Commentary

With a view

Markers add to luster for Milam County’s historic venues

The Texas Historical Commission has recognized what Milam County residents have known for a long time, our county is not only historic, it has some great scenery and sometimes the two go together nicely.

Two historical markers were unveiled Saturday in Milam county at sites which showcase exactly that. Sugarloaf Mountain and Apache Pass join the many places deemed “significant” in our little corner of the world.

The “mountain” is a 492-foot above sea level river bluff overlooking the confluence of the Little and Brazos rivers not far from Gause.

Like most high places, it has its share of myths regarding buried gold and Native American origins. But what’s indisputable is that the bluff was a landmark for settlers from Spanish Colonial times in the early 1700s.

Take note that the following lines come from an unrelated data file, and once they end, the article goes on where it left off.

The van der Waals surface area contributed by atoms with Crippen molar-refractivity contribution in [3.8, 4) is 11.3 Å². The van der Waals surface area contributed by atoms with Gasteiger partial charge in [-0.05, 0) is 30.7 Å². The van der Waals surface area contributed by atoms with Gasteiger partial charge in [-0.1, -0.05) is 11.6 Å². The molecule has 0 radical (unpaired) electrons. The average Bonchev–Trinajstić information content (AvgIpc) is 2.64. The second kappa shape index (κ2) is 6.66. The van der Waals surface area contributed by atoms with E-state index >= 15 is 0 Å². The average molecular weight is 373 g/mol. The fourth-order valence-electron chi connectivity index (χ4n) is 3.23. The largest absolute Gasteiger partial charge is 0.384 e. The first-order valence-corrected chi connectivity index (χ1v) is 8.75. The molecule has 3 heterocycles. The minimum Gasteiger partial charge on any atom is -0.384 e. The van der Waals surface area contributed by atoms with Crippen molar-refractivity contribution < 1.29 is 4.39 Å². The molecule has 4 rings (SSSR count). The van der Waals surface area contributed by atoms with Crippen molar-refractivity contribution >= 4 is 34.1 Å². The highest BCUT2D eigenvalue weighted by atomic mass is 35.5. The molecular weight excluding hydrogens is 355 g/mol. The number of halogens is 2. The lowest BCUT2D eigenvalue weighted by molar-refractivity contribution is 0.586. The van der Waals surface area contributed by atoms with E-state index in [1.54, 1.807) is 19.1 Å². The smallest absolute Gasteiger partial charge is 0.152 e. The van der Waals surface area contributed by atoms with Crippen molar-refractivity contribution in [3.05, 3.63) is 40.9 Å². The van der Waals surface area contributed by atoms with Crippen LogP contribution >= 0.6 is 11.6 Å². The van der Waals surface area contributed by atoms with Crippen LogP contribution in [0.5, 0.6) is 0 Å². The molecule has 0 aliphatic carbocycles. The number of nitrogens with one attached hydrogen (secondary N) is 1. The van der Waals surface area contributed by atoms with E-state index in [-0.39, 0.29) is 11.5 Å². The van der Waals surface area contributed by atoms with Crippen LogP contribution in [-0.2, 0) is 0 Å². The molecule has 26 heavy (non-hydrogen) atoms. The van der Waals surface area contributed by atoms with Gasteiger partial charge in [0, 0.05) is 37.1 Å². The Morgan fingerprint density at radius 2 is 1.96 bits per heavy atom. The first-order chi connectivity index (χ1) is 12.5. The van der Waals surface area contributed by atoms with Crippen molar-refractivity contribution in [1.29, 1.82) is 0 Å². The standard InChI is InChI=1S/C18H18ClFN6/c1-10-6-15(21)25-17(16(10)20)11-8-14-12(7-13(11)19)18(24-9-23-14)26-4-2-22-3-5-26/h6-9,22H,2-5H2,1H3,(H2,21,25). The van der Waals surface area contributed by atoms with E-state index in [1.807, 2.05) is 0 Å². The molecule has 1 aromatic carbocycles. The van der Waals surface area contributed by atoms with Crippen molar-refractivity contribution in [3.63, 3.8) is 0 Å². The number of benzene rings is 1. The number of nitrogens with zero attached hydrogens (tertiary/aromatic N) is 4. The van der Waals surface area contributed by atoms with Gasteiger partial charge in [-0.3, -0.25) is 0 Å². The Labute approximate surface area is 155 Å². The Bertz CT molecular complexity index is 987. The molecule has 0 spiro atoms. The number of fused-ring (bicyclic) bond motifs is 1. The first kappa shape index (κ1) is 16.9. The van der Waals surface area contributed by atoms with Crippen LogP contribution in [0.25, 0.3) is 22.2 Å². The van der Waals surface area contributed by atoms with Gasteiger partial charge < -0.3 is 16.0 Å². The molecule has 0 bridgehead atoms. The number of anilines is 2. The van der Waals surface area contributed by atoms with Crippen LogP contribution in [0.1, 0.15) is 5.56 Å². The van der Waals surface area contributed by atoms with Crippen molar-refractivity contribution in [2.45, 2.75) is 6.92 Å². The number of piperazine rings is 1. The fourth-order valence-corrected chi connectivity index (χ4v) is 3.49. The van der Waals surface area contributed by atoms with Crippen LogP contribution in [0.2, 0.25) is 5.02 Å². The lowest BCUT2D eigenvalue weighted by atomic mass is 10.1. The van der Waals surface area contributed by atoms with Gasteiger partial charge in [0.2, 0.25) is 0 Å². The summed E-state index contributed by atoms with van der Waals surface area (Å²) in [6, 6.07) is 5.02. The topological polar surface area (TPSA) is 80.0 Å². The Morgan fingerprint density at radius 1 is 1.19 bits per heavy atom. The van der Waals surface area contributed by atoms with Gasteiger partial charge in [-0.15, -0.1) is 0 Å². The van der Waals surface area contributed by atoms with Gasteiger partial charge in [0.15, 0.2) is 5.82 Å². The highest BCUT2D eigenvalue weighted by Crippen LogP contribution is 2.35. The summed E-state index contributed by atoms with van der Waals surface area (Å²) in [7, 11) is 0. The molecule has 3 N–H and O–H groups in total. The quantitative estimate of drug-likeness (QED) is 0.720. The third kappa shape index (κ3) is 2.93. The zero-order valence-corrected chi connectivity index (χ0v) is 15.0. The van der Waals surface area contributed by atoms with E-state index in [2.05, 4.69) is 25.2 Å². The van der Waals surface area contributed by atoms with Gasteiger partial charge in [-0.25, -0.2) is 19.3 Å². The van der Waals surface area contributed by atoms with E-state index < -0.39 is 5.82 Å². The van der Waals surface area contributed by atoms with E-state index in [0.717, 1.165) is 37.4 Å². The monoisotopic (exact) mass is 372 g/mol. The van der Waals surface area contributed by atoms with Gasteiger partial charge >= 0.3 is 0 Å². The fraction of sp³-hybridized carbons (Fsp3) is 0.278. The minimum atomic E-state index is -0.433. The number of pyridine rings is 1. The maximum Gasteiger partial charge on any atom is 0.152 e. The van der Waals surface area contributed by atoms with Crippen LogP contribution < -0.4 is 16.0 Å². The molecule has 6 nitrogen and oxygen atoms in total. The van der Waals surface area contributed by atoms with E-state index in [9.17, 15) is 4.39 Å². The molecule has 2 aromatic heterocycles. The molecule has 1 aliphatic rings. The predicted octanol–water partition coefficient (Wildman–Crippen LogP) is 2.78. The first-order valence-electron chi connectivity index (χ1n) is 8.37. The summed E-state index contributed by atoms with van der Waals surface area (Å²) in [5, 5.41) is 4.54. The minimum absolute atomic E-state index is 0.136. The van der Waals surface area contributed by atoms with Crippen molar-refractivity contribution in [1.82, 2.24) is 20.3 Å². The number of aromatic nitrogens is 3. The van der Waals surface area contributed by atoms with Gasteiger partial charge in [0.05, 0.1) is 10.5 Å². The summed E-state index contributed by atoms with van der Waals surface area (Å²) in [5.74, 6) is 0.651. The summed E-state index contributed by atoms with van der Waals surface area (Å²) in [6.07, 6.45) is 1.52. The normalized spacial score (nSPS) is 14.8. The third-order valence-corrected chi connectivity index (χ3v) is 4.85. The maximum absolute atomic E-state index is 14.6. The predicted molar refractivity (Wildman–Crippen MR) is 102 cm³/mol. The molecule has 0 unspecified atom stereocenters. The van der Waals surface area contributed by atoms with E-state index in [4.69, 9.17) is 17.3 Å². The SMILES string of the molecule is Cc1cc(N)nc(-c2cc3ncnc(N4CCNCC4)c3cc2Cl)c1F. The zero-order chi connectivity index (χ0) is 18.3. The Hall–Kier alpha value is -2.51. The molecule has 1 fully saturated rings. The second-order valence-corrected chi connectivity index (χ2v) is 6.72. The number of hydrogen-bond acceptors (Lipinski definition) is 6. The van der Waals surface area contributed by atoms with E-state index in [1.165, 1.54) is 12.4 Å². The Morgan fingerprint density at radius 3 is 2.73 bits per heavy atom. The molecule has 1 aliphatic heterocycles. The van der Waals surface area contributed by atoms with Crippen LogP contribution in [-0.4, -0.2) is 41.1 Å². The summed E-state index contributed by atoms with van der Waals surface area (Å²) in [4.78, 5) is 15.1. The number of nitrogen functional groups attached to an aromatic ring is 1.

There are remnants of a three centuries old road in the area.

Apache Pass’s name pretty much tells the story. It was indeed a pass—in this case an easier place to cross what was then an un-dammed San Gabriel River—used in native American times, most specifically by Apaches.

In recent times, of course, it has become of Central Texas primary event venues, drawing everything from music concerts to weddings to a blessing by an Apache chief.

It’s been lovingly preserved over the years by five generations of the Worley family, who have a genuine appreciation for the land and its history.

Both Sugarloaf and Apache Pass are points of interest along the El Camino Real de los Tejas National Historic Trail.

Apache Pass is viewed as the “crown jewel” of the trail and will certainly become a major destination for history tourists who drive it.

Indeed, history happened here. The markers will help everyone, wherever they live, to appreciate that.—M.B.


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2013-10-31 digital edition



The burn ban for Milam County has been lifted. Burning is always prohibited in the county's municipalities.


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